Chasing the unicorn – work-life balance

Chasing the unicorn – work-life balance

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Chasing the unicorn – work-life balance

Work-life balance is often seen as something of a unicorn. It’s not a mythical creature here at EnSite, though, but an integral component of our organizational structure. Our team is the key to our success and creating a positive workplace that supports a balance between work life and home life is paramount to our ability to continue to grow. This type of environment isn’t created out of thin air. There are a few things an organization can do to better align its staff in succeeding with the balancing act.
  1. Create a quiet space for employees.
    1. This space does not have to be a whole office or contain over the top features like Zen gardens or soundproofing. It just needs to be an area where employees can step away from work and take a moment. Having an area where your employees can take a much-needed break can be immensely beneficial.
  1. Allow schedule flexibility
    1. This can be the hardest tip to implement but can be a game changer for retaining quality team members who engage at a higher level. We understand that not all businesses are well-suited for working remotely, but building in flexibility where possible is critical to helping employees balance their home life with their work life. Little things like allowing weekend makeup time or providing flex time options let your employees know you see them as people not just a means to an end.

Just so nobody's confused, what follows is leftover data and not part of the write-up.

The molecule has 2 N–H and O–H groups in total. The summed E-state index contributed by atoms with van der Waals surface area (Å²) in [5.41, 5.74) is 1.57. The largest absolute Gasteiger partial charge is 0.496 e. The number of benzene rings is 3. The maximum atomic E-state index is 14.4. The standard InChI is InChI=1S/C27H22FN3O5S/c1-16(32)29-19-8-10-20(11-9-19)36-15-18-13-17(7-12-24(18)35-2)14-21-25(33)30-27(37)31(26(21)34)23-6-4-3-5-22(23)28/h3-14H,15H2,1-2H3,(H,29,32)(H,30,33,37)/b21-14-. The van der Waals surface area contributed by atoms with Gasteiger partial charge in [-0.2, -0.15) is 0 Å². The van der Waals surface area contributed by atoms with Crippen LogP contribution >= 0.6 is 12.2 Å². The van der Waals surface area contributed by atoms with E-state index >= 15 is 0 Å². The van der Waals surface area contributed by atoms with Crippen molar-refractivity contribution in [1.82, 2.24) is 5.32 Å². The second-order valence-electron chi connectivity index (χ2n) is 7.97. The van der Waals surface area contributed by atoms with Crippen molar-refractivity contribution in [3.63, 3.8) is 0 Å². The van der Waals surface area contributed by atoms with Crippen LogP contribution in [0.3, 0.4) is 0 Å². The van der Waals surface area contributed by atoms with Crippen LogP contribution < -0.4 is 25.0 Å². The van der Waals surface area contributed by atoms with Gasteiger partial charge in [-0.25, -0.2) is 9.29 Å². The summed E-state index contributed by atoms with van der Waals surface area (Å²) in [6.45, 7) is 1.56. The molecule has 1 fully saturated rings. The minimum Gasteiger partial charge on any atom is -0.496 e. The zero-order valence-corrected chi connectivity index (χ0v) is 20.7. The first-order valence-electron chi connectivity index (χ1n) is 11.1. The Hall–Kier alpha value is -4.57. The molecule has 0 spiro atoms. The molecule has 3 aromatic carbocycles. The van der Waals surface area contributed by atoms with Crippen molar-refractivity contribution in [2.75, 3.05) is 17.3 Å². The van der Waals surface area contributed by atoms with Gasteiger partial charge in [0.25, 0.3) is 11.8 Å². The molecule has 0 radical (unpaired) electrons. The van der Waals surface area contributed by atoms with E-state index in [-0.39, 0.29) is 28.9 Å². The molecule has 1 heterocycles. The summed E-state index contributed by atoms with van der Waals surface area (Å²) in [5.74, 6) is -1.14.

1. Hear your employees
    1. Every workplace is different with no cut and dry solution for each one. Asking your employees what they need in order to better balance their life opens up the conversation and lets them know you are aware a balance is needed. This is something we do often our company continues to expand.
Balancing life and work will always be a challenge both individually and as a business. But if you’re anything like our team at EnSite, you see challenges as opportunities.  Now, who’s up for a little unicorn chasing?
Collaboration as our greatest sustainability tool

Collaboration as our greatest sustainability tool

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Collaboration as our greatest sustainability tool